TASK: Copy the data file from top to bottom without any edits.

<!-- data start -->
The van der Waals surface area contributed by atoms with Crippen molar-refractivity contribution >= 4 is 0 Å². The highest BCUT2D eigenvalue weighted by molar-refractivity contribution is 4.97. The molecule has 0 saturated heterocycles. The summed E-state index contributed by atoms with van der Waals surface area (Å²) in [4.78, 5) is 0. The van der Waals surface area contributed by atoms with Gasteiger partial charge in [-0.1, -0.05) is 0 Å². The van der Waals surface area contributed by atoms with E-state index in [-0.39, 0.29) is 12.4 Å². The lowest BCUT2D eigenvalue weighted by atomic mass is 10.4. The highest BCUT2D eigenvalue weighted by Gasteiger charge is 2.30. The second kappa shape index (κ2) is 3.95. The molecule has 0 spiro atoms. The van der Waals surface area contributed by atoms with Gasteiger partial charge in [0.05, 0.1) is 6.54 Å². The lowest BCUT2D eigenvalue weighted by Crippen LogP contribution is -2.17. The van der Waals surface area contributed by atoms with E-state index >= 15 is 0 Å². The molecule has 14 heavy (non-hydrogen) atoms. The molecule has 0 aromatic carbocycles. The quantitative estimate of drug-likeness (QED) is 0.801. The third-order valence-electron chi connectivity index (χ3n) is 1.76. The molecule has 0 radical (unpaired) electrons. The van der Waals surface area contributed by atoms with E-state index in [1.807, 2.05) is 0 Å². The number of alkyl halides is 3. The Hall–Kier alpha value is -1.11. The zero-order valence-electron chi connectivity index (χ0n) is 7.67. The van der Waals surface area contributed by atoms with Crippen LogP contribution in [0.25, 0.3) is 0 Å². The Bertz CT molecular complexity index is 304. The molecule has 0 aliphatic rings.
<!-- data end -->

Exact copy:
The van der Waals surface area contributed by atoms with Crippen molar-refractivity contribution >= 4 is 0 Å². The highest BCUT2D eigenvalue weighted by molar-refractivity contribution is 4.97. The molecule has 0 saturated heterocycles. The summed E-state index contributed by atoms with van der Waals surface area (Å²) in [4.78, 5) is 0. The van der Waals surface area contributed by atoms with Gasteiger partial charge in [-0.1, -0.05) is 0 Å². The van der Waals surface area contributed by atoms with E-state index in [-0.39, 0.29) is 12.4 Å². The lowest BCUT2D eigenvalue weighted by atomic mass is 10.4. The highest BCUT2D eigenvalue weighted by Gasteiger charge is 2.30. The second kappa shape index (κ2) is 3.95. The molecule has 0 spiro atoms. The van der Waals surface area contributed by atoms with Gasteiger partial charge in [0.05, 0.1) is 6.54 Å². The lowest BCUT2D eigenvalue weighted by Crippen LogP contribution is -2.17. The van der Waals surface area contributed by atoms with E-state index >= 15 is 0 Å². The molecule has 14 heavy (non-hydrogen) atoms. The molecule has 0 aromatic carbocycles. The quantitative estimate of drug-likeness (QED) is 0.801. The third-order valence-electron chi connectivity index (χ3n) is 1.76. The molecule has 0 radical (unpaired) electrons. The van der Waals surface area contributed by atoms with E-state index in [1.807, 2.05) is 0 Å². The number of alkyl halides is 3. The Hall–Kier alpha value is -1.11. The zero-order valence-electron chi connectivity index (χ0n) is 7.67. The van der Waals surface area contributed by atoms with Crippen LogP contribution in [0.25, 0.3) is 0 Å². The Bertz CT molecular complexity index is 304. The molecule has 0 aliphatic rings.